Let’s start by examining the first half of the definition, for a moment excluding the words “to the human eye.” A race walker must strike the ground with the leading foot before the rear foot breaks contact with the ground. For a brief moment—the double support phase—both feet remain in contact with the ground.
The photographs below demonstrate race walkers achieving the double support phase at national championship races: proof that walking fast while maintaining constant contact with the ground is possible.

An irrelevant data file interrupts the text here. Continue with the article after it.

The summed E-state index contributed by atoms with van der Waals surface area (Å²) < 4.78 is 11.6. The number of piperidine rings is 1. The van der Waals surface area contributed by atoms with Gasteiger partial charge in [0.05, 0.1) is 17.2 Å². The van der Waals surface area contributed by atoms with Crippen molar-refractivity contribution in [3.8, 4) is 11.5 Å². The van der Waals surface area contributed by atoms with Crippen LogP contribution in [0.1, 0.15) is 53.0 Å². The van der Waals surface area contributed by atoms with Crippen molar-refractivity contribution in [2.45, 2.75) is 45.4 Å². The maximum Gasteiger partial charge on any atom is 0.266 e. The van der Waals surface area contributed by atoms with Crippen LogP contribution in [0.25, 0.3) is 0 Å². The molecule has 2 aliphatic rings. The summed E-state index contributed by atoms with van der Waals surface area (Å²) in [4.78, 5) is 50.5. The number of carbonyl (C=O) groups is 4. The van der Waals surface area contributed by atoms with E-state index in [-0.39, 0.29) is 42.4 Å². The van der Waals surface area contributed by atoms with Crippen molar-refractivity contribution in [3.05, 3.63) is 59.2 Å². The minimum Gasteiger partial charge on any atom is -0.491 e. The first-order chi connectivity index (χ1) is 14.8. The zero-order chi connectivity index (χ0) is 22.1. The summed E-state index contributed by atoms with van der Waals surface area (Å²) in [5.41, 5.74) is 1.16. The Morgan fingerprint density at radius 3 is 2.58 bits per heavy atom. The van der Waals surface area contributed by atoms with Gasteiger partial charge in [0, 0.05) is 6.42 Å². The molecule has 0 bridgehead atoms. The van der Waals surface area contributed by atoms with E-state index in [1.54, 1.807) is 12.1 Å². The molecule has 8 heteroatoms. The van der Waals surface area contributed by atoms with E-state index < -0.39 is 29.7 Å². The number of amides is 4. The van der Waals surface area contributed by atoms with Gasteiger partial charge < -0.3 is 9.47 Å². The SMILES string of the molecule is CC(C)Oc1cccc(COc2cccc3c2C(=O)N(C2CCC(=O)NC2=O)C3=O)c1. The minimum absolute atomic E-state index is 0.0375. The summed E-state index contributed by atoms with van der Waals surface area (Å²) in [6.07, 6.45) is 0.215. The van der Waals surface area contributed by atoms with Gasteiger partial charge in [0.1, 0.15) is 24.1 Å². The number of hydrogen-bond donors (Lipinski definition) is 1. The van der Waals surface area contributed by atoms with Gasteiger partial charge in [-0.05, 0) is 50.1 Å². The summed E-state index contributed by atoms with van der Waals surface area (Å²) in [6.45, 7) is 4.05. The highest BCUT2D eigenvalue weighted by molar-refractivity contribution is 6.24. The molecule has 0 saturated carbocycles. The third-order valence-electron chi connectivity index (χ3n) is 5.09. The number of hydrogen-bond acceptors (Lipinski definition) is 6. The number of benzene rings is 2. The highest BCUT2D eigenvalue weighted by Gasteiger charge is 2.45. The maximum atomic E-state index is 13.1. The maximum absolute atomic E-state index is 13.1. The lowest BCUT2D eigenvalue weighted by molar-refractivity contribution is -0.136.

Once referred to as textbook form, today such technique is nearly impossible to find among elite race walkers. Indeed, I sifted through thousands of elite walkers’ photos to find just a few with double contact—and found these only because my collection includes shots from longer races of two hours or more. At longer distances, race walkers naturally use a slower pace, increasing the likelihood of the double support phase.